Identifying excessive SABA use, as measured by SABA dispensings in administrative data, has been a strategy employed in previous studies for high-risk patient identification and intervention. Zeiger et al, in a randomized controlled trial of patients aged 12 to 56 years, identified patients with 7 or more SABA dispensings in the previous 12 months. Those randomized to the intervention arm received a letter notification and an electronic message to their physician with suggestions for management including allergy referral. Compared with the control group, patients in the intervention were less likely to fill 7 or more SABAs in the subsequent 12 months, suggesting that SABA count could be an effective way to target interventions to the highest-risk patients with asthma.26 In a subsequently published systematic review, McKibben et al analyzed 4 trials that evaluated computerized alerts identifying excessive SABA prescribing. The authors found evidence that these alerts may reduce subsequent excessive prescribing, but further research is needed to optimize such an alert system.27 The findings of this systematic review in combination with the current analysis suggest that either SABA count or the AMR would be suitable measures to identify children with asthma who are at high risk for an exacerbation. Significantly more work needs to be done to design, test, and implement effective patient-centered interventions to improve disease control and reduce risk for exacerbation once a patient is identified as high risk.


There are several limitations to this study. First, we used administrative claims data for this analysis. Although claims data lack the clinical detail that might be found in other data sources such as electronic health records, they remain the most accurate source for determining medication adherence and health care utilization patterns in large populations of patients. Because we are not able to determine prescription writing from these data, we do not know the relative roles of provider prescribing vs patient filling behavior in prescription claims. Similarly, we cannot determine actual patient use of a filled medication; it is possible that prescriptions were filled by patients but not routinely used. Additionally, prescriptions that are not paid by the insurance company (ie, free samples) would not be included in these data. Another limitation is that the data set lacks geographical information; therefore, we are unable to determine trends related to geographic differences. ED visits and hospitalizations were included as an outcome only if the primary diagnosis for the encounter was asthma. It is possible that some of these visits were not primarily for asthma, but the diagnosis codes were reordered by the coders prior to claim submission. Similarly, some visits that were for asthma could have ultimately been submitted with asthma as a nonprimary diagnosis. These visits would not have been included in the determination of our outcome variable. This analytical choice is consistent with existing literature on the AMR and other asthma exacerbation risk predictors. The data used in these analyses are more than 5 years old due to their accessibility to the researchers during the grant funding period. However, because there have been no widespread significant changes to pediatric asthma management in the interval since these data were collected, the results should remain externally valid. Finally, because of the nature of research utilizing administrative claims data, we are unable to measure more proximal and patient-centered outcomes, such as asthma-related quality of life.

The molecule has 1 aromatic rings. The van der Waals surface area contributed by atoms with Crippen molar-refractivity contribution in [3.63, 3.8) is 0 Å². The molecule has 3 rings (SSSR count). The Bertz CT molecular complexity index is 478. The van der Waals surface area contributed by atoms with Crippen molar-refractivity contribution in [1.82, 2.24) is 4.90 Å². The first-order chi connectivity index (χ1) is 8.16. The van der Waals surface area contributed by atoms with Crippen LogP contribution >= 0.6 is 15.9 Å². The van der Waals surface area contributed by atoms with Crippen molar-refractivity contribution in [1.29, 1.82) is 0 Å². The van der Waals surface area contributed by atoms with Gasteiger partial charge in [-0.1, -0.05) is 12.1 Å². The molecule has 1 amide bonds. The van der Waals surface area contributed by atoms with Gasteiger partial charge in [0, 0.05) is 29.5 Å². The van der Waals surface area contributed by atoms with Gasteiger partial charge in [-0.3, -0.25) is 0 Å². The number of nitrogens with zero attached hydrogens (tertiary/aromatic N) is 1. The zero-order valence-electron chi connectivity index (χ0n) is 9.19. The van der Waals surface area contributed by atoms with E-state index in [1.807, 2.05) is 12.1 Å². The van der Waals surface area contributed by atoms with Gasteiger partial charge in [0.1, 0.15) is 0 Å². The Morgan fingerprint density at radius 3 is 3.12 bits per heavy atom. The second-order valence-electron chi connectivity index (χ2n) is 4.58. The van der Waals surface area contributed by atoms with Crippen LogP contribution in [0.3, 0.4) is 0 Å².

Pharmacy-based asthma exacerbation risk predictors such as the AMR and SABA count are available at the point of care and can be calculated with only 3 months of data. They identify a reasonably sized high-risk cohort. They can rule out low-risk patients with a high degree of specificity (and NPV), which is a primary goal of real-time risk monitoring. This approach, utilizing readily available data, could enable providers to intervene prior to the onset of exacerbated symptoms and reduce the likelihood of associated morbidity and mortality. However, systematic methods to capitalize on this novel information source to improve quality of care and patient outcomes will need to be developed and tested. In order to provide the most accurate, targeted risk prediction, future studies should examine the accuracy of these predictors in patient subgroups. 

Author Affiliations: Department of Pediatrics, College of Medicine (ALA), and Department of Healthcare Leadership and Management, College of Health Professions (DLB, ANS), Medical University of South Carolina, Charleston, SC.

Source of Funding: This research was funded by Agency for Healthcare Research and Quality grant No. 1R03HS026783-01A1.

Author Disclosures: The authors report no relationship or financial interest with any entity that would pose a conflict of interest with the subject matter of this article.

Authorship Information: Concept and design (ALA, DLB, ANS); acquisition of data (ANS); analysis and interpretation of data (ALA, DLB, ANS); drafting of the manuscript (ALA, DLB, ANS); critical revision of the manuscript for important intellectual content (ALA, DLB, ANS); statistical analysis (ALA, DLB, ANS); and obtaining funding (ALA, ANS).

Address Correspondence to: Annie Lintzenich Andrews, MD, MSCR, Medical University of South Carolina, 135 Rutledge Ave, MSC 561, Charleston, SC 29425. Email: andrewsan@musc.edu.


1. Akinbami LJ, Simon AE, Rossen LM. Changing trends in asthma prevalence among children. Pediatrics. 2016;137(1):1-7. doi:10.1542/peds.2015-2354